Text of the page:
Less means more for racing

On an otherwise mundane afternoon, on a day when Saratoga, Belmont, Del Mar, Santa Anita and Keeneland were all closed, it was an extraordinary day for the bettor Monday.

Outside of perhaps the Breeders' Cup days, there might not be a better wagering card this year than the one offered Monday at Kentucky Downs. On a program that had to be rescheduled because the turf course was too wet to race over Saturday, there were 10 races with 124 horses entered for an average field size of 12.4 per race. There were four stakes races worth a combined $1.5 million and even the maiden races were going for $120,000.

While players were waiting for the first at Kentucky Downs they could whet they're appetite by playing a terrific card at Parx. Their 10-race card averaged 10.7 horses per race and the cheapest purse on the day was $25,000. The best was an $88,000 allowance race.

Neither card would have been possible if management and horsemen at the two tracks didn't subscribe to a theory that should be obvious to everyone in the sport, that there is way too much racing out there. They apparently didn't get that memo at Delaware Park, where, yesterday, they had a nine-race card with small fields and cheap horses. It was even worse at Presque Isle Downs, where there were eight races and four of them had seven starters or less. At every track that raced Monday but Parx and Kentucky Downs, they gave the players exactly what they keep telling them they don't want bad racing and small fields.

Kentucky Downs is the most unique track in the country. Not only is it a grass-only track but they typically race just five days a year. With revenue coming in all year long from Instant Racing machines and by offering just five annual racing cards, they are able to offer the biggest purses in the sport. At a track that very easily could have been a non-entity if things were handled differently, they not only stand out from the crowd they have become a track that players love to wager on.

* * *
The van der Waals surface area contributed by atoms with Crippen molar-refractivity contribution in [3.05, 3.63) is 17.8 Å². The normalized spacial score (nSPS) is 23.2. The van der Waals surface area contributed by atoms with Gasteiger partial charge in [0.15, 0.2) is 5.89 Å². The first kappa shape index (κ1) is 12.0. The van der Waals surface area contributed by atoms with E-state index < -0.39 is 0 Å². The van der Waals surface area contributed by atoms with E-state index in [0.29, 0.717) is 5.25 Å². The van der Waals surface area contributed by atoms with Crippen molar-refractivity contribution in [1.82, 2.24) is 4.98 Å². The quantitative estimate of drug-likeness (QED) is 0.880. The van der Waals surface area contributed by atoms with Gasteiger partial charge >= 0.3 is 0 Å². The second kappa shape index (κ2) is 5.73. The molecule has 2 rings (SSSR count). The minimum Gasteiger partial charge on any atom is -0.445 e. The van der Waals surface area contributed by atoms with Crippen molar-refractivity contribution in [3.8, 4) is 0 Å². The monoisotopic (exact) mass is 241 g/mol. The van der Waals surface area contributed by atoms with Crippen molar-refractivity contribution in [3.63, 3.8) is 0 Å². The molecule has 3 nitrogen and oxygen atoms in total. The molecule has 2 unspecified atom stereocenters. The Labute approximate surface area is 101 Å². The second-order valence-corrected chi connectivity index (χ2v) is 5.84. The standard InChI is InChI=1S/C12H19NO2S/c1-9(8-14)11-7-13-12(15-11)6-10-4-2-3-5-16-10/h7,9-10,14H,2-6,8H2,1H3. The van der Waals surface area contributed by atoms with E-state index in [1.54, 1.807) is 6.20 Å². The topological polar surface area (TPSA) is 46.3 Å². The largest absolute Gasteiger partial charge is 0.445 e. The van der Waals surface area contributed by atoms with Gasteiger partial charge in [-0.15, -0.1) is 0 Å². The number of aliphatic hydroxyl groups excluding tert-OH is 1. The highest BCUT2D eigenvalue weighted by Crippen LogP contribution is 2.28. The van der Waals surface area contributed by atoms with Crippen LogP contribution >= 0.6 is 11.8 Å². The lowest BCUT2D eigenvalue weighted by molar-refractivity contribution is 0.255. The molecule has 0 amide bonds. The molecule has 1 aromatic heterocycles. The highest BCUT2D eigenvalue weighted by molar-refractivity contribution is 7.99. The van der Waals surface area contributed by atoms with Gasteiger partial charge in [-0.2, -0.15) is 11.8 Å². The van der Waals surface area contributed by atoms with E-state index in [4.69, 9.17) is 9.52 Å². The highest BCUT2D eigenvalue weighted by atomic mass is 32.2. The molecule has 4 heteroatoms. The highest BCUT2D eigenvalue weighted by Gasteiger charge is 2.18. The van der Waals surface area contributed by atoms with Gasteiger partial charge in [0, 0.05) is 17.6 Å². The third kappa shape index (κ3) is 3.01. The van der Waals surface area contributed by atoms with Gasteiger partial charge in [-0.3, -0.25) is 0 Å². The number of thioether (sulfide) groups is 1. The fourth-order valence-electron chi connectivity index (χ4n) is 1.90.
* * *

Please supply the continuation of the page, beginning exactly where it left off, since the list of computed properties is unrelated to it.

The Kentucky Downs model would not be feasible at most any other track. It is just one part of the racing scene in Kentucky and the ultimate niche track. No matter how big the purses might be, horsemen can't race just five days a year but, with Keeneland, Churchill, Ellis and Turfway, also operating, they have no shortage of places to race in Kentucky.

Parx could not possibly race just five days a year. But that doesn't mean that it had to be what it was, the ultimate racing factory where they grind away 52 weeks a year and where quality takes a backseat to quantity.

Parx is another one of those places where the purse money largely comes from something other than pari-mutuel wagering. It comes from racing's cut from the highly successful casino there. There's a huge pie when it comes to purses and the bigger you make the slices the more money you can pay out when you are racing. So the horsemen and management got together and decided to cut out several days from the winter racing schedule and apply that money to a seven-week "Racing Festival" where purses were essentially doubled. With as much money as they are paying out through the Festival they are guaranteed huge fields.

The one drawback at Parx is that Pennsylvania has one of the highest takeout structures in the sport and some players won't play any Pennsylvania tracks no matter how good the racing is. Here's hoping that next year management and the horsemen get together and work out a way to slash the takeout, even if it is just for the festival period.

The key to making the Racing Festival a reality at Parx was that it was the horsemen who not only supported the idea but initiated it. They realized this was a win-win for everyone. Not only would they help raise the profile of the track with horseplayers but they would give trainers and owners a chance to run for huge money. In an effort to keep out-of-town trainers from picking off all the big pots, preference is given to local trainers, and they get first preference if a race is over subscribed.

You won't find a more enlightened horseman's group than the Pennsylvania Thoroughbred Horsemen's Association. At most tracks, the horsemen fight and claw for as much racing as possible, paying no heed to the wishes of the customers or the need to put on a good betting show. What they don't see is that they are driving the customer away in droves by offering a horrible product. Give them five-horse fields and 2-5 favorites and all the horsemen see is easy money for the membership. With the foal crop steadily declining those five-horse fields are about to become four and three-horse fields.

The irony is that horsemen everywhere would be the biggest winners if tracks, especially the casino-funded tracks, cut back on the amount of racing they offer. Reducing racing dates means bigger purses when you do race. And when you aren't racing you still have the opportunity to ship to another track that is open. The PTHA made Parx guarantee that it would keep the stable area open when the track is closed, which will allow the Philly trainers to make the easy ship to Aqueduct or Laurel to run.

At Kentucky Downs and Parx, they get it. Too bad those two tracks are in the minority. This sport too often serves up a bad product to its customers, and that's why there are fewer customers all the time. Drastically reducing the number of racing dates in the U.S. is not only the answer it's a no-brainer.